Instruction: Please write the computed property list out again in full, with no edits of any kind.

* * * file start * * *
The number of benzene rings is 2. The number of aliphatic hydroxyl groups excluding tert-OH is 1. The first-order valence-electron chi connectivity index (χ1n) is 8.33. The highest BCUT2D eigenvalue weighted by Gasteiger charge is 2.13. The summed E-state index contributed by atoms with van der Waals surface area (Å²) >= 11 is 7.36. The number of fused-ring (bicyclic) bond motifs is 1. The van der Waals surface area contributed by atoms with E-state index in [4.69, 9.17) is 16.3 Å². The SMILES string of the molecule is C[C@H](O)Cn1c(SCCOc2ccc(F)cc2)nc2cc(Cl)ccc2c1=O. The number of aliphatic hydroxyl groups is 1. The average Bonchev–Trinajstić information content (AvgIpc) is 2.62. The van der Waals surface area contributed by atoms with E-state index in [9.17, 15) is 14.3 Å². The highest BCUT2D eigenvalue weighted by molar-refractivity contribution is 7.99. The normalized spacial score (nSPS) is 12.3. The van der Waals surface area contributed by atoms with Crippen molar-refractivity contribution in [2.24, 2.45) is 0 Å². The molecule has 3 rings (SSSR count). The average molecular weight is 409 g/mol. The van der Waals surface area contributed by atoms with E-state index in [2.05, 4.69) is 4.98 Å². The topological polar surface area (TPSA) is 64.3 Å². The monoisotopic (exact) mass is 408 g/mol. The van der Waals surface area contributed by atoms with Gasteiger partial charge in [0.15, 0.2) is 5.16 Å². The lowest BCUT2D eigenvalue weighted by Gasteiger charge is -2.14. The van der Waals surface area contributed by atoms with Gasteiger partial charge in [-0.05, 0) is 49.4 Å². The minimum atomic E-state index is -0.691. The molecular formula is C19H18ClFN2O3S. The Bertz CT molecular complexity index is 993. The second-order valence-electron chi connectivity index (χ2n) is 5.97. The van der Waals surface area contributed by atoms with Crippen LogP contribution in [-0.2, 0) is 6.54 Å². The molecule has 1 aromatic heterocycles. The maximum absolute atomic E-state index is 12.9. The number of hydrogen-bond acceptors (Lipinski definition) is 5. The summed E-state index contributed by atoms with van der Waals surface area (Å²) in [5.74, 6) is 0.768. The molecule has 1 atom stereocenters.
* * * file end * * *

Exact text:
The number of benzene rings is 2. The number of aliphatic hydroxyl groups excluding tert-OH is 1. The first-order valence-electron chi connectivity index (χ1n) is 8.33. The highest BCUT2D eigenvalue weighted by Gasteiger charge is 2.13. The summed E-state index contributed by atoms with van der Waals surface area (Å²) >= 11 is 7.36. The number of fused-ring (bicyclic) bond motifs is 1. The van der Waals surface area contributed by atoms with E-state index in [4.69, 9.17) is 16.3 Å². The SMILES string of the molecule is C[C@H](O)Cn1c(SCCOc2ccc(F)cc2)nc2cc(Cl)ccc2c1=O. The number of aliphatic hydroxyl groups is 1. The average Bonchev–Trinajstić information content (AvgIpc) is 2.62. The van der Waals surface area contributed by atoms with E-state index in [9.17, 15) is 14.3 Å². The highest BCUT2D eigenvalue weighted by molar-refractivity contribution is 7.99. The normalized spacial score (nSPS) is 12.3. The van der Waals surface area contributed by atoms with Crippen molar-refractivity contribution in [2.24, 2.45) is 0 Å². The molecule has 3 rings (SSSR count). The average molecular weight is 409 g/mol. The van der Waals surface area contributed by atoms with E-state index in [2.05, 4.69) is 4.98 Å². The topological polar surface area (TPSA) is 64.3 Å². The monoisotopic (exact) mass is 408 g/mol. The van der Waals surface area contributed by atoms with Gasteiger partial charge in [0.15, 0.2) is 5.16 Å². The lowest BCUT2D eigenvalue weighted by Gasteiger charge is -2.14. The van der Waals surface area contributed by atoms with Gasteiger partial charge in [-0.05, 0) is 49.4 Å². The minimum atomic E-state index is -0.691. The molecular formula is C19H18ClFN2O3S. The Bertz CT molecular complexity index is 993. The second-order valence-electron chi connectivity index (χ2n) is 5.97. The van der Waals surface area contributed by atoms with Crippen LogP contribution in [-0.2, 0) is 6.54 Å². The molecule has 1 aromatic heterocycles. The maximum absolute atomic E-state index is 12.9. The number of hydrogen-bond acceptors (Lipinski definition) is 5. The summed E-state index contributed by atoms with van der Waals surface area (Å²) in [5.74, 6) is 0.768. The molecule has 1 atom stereocenters.